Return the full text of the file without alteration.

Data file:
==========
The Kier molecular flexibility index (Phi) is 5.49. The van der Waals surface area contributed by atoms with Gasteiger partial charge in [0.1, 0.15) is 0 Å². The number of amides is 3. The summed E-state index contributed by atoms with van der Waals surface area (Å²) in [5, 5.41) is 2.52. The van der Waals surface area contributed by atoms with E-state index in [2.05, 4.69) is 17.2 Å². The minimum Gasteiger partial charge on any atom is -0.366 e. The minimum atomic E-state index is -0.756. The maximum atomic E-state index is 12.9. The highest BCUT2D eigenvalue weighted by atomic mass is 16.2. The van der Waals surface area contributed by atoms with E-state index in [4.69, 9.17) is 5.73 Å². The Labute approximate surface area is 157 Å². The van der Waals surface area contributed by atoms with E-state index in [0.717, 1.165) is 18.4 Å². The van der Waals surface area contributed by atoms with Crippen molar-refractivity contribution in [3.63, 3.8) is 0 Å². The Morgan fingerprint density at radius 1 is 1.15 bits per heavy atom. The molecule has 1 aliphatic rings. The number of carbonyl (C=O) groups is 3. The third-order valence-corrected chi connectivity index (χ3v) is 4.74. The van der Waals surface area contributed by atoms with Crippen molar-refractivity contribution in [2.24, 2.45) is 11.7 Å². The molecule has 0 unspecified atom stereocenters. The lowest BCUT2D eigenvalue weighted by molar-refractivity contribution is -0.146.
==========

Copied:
The Kier molecular flexibility index (Phi) is 5.49. The van der Waals surface area contributed by atoms with Gasteiger partial charge in [0.1, 0.15) is 0 Å². The number of amides is 3. The summed E-state index contributed by atoms with van der Waals surface area (Å²) in [5, 5.41) is 2.52. The van der Waals surface area contributed by atoms with E-state index in [2.05, 4.69) is 17.2 Å². The minimum Gasteiger partial charge on any atom is -0.366 e. The minimum atomic E-state index is -0.756. The maximum atomic E-state index is 12.9. The highest BCUT2D eigenvalue weighted by atomic mass is 16.2. The van der Waals surface area contributed by atoms with E-state index in [4.69, 9.17) is 5.73 Å². The Labute approximate surface area is 157 Å². The van der Waals surface area contributed by atoms with E-state index in [0.717, 1.165) is 18.4 Å². The van der Waals surface area contributed by atoms with Crippen molar-refractivity contribution in [3.63, 3.8) is 0 Å². The Morgan fingerprint density at radius 1 is 1.15 bits per heavy atom. The molecule has 1 aliphatic rings. The number of carbonyl (C=O) groups is 3. The third-order valence-corrected chi connectivity index (χ3v) is 4.74. The van der Waals surface area contributed by atoms with Crippen molar-refractivity contribution in [2.24, 2.45) is 11.7 Å². The molecule has 0 unspecified atom stereocenters. The lowest BCUT2D eigenvalue weighted by molar-refractivity contribution is -0.146.